Sturino had also started a fashion blog called “The 12ish Style,” chronicling what she could find that worked for her body, then size 12ish. “I think that there's a certain type of charm that comes with not being perfect, and the internet actually took a big left turn right around the time that I started the blog. It stopped being about your breakfast spread and you were starting to be allowed to be, quote unquote, authentic, which is a word in every brand deck now.”
After her divorce, she gained around 60 pounds. By simply continuing to show her body in clothes online, she was identified as part of the growing world of online body positivity. She prefers the concept of body neutrality, that her body and her feelings about her body are not necessarily good or bad. She’d rather talk about something else. “I don't think that's because I'm hiding or burying anything,” she says. “I just think we have better things to talk about.”
“There's a certain type of charm that comes with not being perfect, and the internet took a big left turn right around the time that I started ‘The 12ish Style.’ You were starting to be allowed to be, quote unquote, authentic, which is a word in every brand deck now.”
While her fashion posts were going viral, Sturino was working on her beauty brand, Megababe, which launched in 2017 and sells an anti-friction stick called Thigh Rescue and an underarm mask called Happy Pits. At the time, there were a few products on the market for things like skin chafing or body sweat, but they had names like Fresh Balls and Anti Monkey Butt — yes, those are real — and she wanted to make ones that didn’t shame anyone and looked cute stashed in a bag. She loves holes in the market; she’s an ideas person. She won’t share products she wants to develop but will say she has a cemetery of abandoned ideas, including a photo book called Mirror Face and a trivia game she wanted to develop called Why Wisconsin.
Things have come together in the past couple of years. She stopped doing publicity for other people and works full-time on her various projects. She now has two dogs: Cheese and Crumb. And two years ago, she married John, a law school student she met on Bumble. “My type is like Tony Soprano. Hairy chest, don't care if you're bald,” she says. She did care that he wore jeggings but got over the fact that he said he was 6 feet tall and was in fact 5 feet, 9 inches tall. After they got married — Michael Bloomberg, the father of her friend Georgina Bloomberg, officiated — her now-husband changed his last name to Sturino. A few users were so incensed by this that they left nasty comments on a Valentine’s Day post.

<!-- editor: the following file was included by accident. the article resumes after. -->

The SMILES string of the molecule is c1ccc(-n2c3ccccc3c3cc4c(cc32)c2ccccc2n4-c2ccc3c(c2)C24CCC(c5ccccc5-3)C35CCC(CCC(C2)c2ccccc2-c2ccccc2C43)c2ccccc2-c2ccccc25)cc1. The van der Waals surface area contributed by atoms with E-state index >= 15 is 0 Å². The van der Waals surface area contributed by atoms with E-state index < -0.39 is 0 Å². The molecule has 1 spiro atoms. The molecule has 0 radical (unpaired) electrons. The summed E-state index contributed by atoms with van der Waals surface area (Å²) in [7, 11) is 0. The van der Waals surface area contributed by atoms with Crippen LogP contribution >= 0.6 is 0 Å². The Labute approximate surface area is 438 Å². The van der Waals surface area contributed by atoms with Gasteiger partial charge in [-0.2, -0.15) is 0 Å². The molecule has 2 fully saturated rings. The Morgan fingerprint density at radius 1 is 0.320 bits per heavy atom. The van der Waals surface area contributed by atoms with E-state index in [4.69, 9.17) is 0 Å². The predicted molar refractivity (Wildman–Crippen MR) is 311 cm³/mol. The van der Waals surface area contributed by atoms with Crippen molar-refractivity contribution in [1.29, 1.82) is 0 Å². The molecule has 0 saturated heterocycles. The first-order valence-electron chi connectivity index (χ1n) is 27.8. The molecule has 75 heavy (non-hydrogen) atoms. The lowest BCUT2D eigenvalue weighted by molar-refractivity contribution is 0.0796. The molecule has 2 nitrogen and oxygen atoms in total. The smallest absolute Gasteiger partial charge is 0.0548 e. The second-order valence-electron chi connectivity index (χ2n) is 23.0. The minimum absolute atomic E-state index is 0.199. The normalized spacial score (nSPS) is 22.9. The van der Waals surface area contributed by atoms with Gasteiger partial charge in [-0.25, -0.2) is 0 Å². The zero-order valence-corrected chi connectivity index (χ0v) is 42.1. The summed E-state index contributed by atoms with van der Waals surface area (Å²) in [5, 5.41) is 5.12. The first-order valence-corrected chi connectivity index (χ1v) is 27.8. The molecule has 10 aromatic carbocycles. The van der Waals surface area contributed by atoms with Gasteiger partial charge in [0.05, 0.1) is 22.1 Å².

Life as a professional influencer is a lot more complicated than swimsuit photo shoots, she says. “I just had a new assistant start and her biggest comment was, ‘I cannot believe how much goes into this.’” There are brand negotiations, schedules, writing, photographing, editing, revisions, scheduling, contracts, legal vetting, sound checks, tech checks, rehearsals, and, now, book publicity.
She wants Body Talk to be a book club book. Not purely to boost sales, but because she believes our friend groups unknowingly prop up our most toxic ideas about body image. “We sit there and we're like, ‘Do you want to go on a cleanse?,’ ‘I need to work out,’ ‘I feel so fat.’ And then, you [have] got your friends reinforcing that you're not fat, and this whole circle,” she says. “And so, I think reading this together as a group of women would actually be quite powerful.”
She is the first to admit her feelings about bodies are constantly evolving. For a recent social media campaign, Sturino recruited fellow plus-size influencer Nicolette Mason to help spotlight the lack of size inclusion in luxury fashion houses. The two were brainstorming what to call the hashtag, and “#Fatbabesinluxury” came up. Sturino found herself resistant to putting the word “fat” in the campaign hashtag. “I'm newer to the concept of fat being a word that you can say without negative stuff. And I also thought of a Chanel publicist seeing that. [Mason said,] ‘Well, you don't want to use the word fat, because you think you're going to make a publicist uncomfortable. Isn't that the point?’ And I'm like, ‘You're right. That is the point.’”
At the end of each chapter of Body Talk, there’s homework that aims to move the conversation that you currently have with yourself to a different place. But she doesn’t promise overnight self-love. Body Talk can't fix your life, because Sturino wants your life to be about more than body image. “There's no destination with size. You don't get anywhere with your body size and feel satisfied if you're not OK in your head,” she says. “I'm not going to cure your body image issues with this book, but what I am going to do is, hopefully, move you past where you are today.”
Photographer: Nicholas Calcott